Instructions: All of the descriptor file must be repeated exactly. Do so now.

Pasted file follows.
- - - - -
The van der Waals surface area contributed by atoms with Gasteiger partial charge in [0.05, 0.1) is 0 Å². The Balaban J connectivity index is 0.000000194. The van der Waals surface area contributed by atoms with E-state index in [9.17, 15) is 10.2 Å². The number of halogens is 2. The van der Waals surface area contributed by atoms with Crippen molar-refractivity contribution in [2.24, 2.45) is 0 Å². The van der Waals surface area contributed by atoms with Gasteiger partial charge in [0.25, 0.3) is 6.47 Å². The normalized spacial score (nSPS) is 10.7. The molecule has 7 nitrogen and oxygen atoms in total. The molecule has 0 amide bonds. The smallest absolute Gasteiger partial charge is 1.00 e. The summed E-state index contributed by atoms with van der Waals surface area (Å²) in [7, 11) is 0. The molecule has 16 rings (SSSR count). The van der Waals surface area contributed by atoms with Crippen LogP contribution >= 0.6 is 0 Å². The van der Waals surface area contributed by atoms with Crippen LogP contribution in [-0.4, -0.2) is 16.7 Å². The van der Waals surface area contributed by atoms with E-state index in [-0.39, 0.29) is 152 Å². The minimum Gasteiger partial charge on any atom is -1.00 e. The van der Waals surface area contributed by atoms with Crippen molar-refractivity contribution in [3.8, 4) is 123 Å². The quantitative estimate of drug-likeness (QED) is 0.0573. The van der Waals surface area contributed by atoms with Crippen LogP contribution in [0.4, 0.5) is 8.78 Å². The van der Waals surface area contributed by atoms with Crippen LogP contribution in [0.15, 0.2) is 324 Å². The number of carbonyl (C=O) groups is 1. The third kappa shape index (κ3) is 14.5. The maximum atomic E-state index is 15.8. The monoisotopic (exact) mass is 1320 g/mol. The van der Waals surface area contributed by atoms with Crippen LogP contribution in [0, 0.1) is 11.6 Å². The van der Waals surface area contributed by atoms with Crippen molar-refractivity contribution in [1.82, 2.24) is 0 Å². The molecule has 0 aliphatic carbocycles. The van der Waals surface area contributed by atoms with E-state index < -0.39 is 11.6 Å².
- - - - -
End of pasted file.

The van der Waals surface area contributed by atoms with Gasteiger partial charge in [0.05, 0.1) is 0 Å². The Balaban J connectivity index is 0.000000194. The van der Waals surface area contributed by atoms with E-state index in [9.17, 15) is 10.2 Å². The number of halogens is 2. The van der Waals surface area contributed by atoms with Crippen molar-refractivity contribution in [2.24, 2.45) is 0 Å². The van der Waals surface area contributed by atoms with Gasteiger partial charge in [0.25, 0.3) is 6.47 Å². The normalized spacial score (nSPS) is 10.7. The molecule has 7 nitrogen and oxygen atoms in total. The molecule has 0 amide bonds. The smallest absolute Gasteiger partial charge is 1.00 e. The summed E-state index contributed by atoms with van der Waals surface area (Å²) in [7, 11) is 0. The molecule has 16 rings (SSSR count). The van der Waals surface area contributed by atoms with Crippen LogP contribution >= 0.6 is 0 Å². The van der Waals surface area contributed by atoms with Crippen LogP contribution in [-0.4, -0.2) is 16.7 Å². The van der Waals surface area contributed by atoms with E-state index in [-0.39, 0.29) is 152 Å². The minimum Gasteiger partial charge on any atom is -1.00 e. The van der Waals surface area contributed by atoms with Crippen molar-refractivity contribution in [3.8, 4) is 123 Å². The quantitative estimate of drug-likeness (QED) is 0.0573. The van der Waals surface area contributed by atoms with Crippen LogP contribution in [0.4, 0.5) is 8.78 Å². The van der Waals surface area contributed by atoms with Crippen LogP contribution in [0.15, 0.2) is 324 Å². The number of carbonyl (C=O) groups is 1. The third kappa shape index (κ3) is 14.5. The maximum atomic E-state index is 15.8. The monoisotopic (exact) mass is 1320 g/mol. The van der Waals surface area contributed by atoms with Crippen LogP contribution in [0, 0.1) is 11.6 Å². The van der Waals surface area contributed by atoms with Crippen molar-refractivity contribution in [1.82, 2.24) is 0 Å². The molecule has 0 aliphatic carbocycles. The van der Waals surface area contributed by atoms with E-state index < -0.39 is 11.6 Å².